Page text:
Learning opportunities abound as DCSD libraries transform
Walking into the Castle Rock Middle School's library, you may instantly have the feeling that this isn’t your father’s Oldsmobile. While students are still dropping off overdue books, something is unmistakably different.
Castle Rock Middle School (CRMS) is one of many schools across the Douglas County School District (DCSD) that have taken on the challenge of transforming spaces that had previously been traditional libraries into a flexible learning environment, known as a Learning Commons.
The impact at CRMS is apparent. The Learning Commons is now a hub of learning within the school.
Before the first bell rings, a crowd has already gathered around a 3D printer near the library entrance laying down plastic, layer by layer, building a student-designed cellphone case. Students are able to create and prototype limitless possibilities with the 3D printer that they checked out from the Douglas County School District's Innovation and Design Center (IDC).
When classes meet in the Learning Commons, students gather around furniture that looks more like something from Google headquarters than what you would expect in a school library. Tables have curves that encourage collaboration and chairs have just enough flexibility to allow 13 year olds to wiggle, keeping them more focused.
WATCH: Castle Rock Middle School students are drawn to the new Learning Commons.
The Learning Commons also has a large MakerSpace, stocked full of parts, pieces, kits and just about anything else you can imagine needing to empower students to invent and test anything they can dream.
The students’ project, building a cellphone case, is guided by not only innovation, but also empathy. Students are creating something useful - a helpful technology that will make a difference in peoples' lives. At the projects end, students present to an authentic audience – a group of teachers, parents, and community members, who provide valued feedback on the students’ work.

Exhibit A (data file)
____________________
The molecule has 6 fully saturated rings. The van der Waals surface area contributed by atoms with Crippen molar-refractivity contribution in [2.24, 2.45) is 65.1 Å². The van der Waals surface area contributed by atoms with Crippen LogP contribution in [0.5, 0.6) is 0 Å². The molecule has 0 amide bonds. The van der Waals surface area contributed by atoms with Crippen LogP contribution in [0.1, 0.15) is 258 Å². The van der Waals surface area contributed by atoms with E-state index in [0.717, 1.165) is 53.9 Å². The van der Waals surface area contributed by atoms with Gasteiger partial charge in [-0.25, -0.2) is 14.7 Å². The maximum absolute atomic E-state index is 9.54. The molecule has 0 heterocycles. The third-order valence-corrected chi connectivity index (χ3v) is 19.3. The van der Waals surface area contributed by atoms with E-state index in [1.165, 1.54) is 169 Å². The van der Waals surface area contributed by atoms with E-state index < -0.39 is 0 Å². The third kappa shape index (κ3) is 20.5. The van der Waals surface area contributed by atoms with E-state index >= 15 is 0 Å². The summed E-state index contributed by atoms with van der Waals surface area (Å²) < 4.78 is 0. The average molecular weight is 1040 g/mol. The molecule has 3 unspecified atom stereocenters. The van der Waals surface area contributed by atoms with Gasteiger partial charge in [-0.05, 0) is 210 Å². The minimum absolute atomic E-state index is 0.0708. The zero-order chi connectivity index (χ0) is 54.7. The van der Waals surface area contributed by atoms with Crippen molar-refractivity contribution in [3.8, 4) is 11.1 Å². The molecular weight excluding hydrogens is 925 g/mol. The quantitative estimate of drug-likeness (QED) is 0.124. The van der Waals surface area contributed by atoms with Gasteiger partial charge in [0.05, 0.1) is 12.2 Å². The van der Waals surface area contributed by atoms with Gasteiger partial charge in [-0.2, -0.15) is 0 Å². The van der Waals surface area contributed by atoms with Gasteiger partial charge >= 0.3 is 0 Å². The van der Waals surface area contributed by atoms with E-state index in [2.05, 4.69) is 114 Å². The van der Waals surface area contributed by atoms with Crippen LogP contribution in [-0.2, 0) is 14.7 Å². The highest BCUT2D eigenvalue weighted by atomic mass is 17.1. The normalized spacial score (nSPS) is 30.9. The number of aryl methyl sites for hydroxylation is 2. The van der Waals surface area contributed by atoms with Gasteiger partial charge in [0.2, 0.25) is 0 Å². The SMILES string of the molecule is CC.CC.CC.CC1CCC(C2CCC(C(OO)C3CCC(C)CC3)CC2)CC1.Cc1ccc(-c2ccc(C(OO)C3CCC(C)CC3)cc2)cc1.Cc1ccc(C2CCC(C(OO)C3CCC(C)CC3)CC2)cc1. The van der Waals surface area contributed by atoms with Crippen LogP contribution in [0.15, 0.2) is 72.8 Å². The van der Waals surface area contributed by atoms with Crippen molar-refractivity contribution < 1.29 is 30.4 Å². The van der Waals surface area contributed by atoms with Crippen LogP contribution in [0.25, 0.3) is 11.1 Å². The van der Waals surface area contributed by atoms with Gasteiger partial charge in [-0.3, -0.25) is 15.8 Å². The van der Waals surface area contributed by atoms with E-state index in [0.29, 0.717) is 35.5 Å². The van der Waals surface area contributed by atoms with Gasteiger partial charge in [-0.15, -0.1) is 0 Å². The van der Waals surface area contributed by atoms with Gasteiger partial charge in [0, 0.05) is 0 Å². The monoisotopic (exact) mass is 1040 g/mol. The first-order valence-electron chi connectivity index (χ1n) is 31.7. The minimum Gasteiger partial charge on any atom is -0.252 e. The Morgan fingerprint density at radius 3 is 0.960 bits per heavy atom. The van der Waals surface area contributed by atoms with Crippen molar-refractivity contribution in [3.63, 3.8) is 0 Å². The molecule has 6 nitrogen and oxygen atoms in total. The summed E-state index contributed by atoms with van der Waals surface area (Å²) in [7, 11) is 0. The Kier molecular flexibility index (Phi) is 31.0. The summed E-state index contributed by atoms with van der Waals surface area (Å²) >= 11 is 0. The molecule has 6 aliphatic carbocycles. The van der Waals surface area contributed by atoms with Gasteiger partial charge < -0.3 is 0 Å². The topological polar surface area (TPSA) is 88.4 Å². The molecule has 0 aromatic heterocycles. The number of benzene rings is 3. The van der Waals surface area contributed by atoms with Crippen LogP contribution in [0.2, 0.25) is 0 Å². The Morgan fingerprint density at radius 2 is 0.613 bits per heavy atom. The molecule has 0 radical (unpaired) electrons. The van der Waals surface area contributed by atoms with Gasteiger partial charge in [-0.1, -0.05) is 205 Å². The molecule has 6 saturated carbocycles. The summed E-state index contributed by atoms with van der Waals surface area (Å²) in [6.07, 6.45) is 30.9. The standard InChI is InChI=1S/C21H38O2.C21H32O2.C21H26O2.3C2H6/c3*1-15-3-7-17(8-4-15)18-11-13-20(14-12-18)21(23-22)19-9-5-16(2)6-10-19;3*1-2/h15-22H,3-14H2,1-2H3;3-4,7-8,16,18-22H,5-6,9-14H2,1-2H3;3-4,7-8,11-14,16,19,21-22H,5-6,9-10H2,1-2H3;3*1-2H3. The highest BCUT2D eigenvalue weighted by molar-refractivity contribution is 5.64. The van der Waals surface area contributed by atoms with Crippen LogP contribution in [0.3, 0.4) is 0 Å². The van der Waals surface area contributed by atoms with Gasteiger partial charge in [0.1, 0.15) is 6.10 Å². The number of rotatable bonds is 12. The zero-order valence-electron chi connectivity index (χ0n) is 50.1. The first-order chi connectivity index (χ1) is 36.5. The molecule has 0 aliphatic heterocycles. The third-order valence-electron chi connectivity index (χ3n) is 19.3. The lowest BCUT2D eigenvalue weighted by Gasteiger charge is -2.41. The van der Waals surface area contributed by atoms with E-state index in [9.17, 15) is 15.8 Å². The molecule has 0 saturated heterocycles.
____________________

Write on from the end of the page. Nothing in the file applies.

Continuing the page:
While libraries have always been a place for the curious to research and learn, the transformation of the space into a Learning Commons encourages students to not stop there, but to take the next steps through invention.
“Whether they are just curious about something, or they are really passionate about something, our learning commons allows them to take it further,” said CRMS Librarian Yvonne Miller.
Linda Conway, Director of the Innovation and Design Center, formerly Library and Media Programming (DLMP), says that this type of transformation is happening everywhere, in all types of libraries.
“Our partners at Douglas County Libraries are also making this shift in paradigm,” said Conway. “Libraries are living, and breathing entities that continue to grow and transform to meet the needs of the communities they serve.”
There have been 50 schools that have transitioned their libraries to learning commons or are in the process of making this move. It is important to note, however, this work is not solely focused on libraries.
The staff at the IDC, a division of Information Technology Services and an expansion of what was formally known as District Library Media Programming, has also transformed 37 classrooms. Additionally, they have helped create 23 learning spaces, utilizing wide spots in schools’ hallways.
“We are expanding our offerings to invest in the integration of instruction and technology at our schools,” explained Chief Technology Officer Gautam Sethi. “Our focus is to help shift the learning and content in our libraries and classrooms, to better meet the needs of our students.”
“Our libraries and classrooms are transforming to meet the needs of the learners," added IDC Learning Environment Designer and 2015 Apple Award Winner Marci Milius. "Reading and literacy, however, continue to be priority."
IDC will continue to offer library services, but the focus has now expanded to support teachers and administrators through the transformational process. In fact, the old DLMP building in Castle Rock was revamped to model best practices.
It now has several flexible learning spaces and a fully functioning MakerSpace. Visitors can learn and try different teaching practices and see the impact changing furniture and implementing new technology, including robotics, can have on learning. The space can also be reserved for professional development, group meeting or as a student learning area.
Schools interested in learning more about transforming their classrooms or libraries are encouraged to contact the IDC, via their website www.dcsdk12.org/information-technology/innovation-and-design-center
WATCH: See how the library at Rocky Heights Middle School is transforming from a "old, dusty place with books," to a center for learning.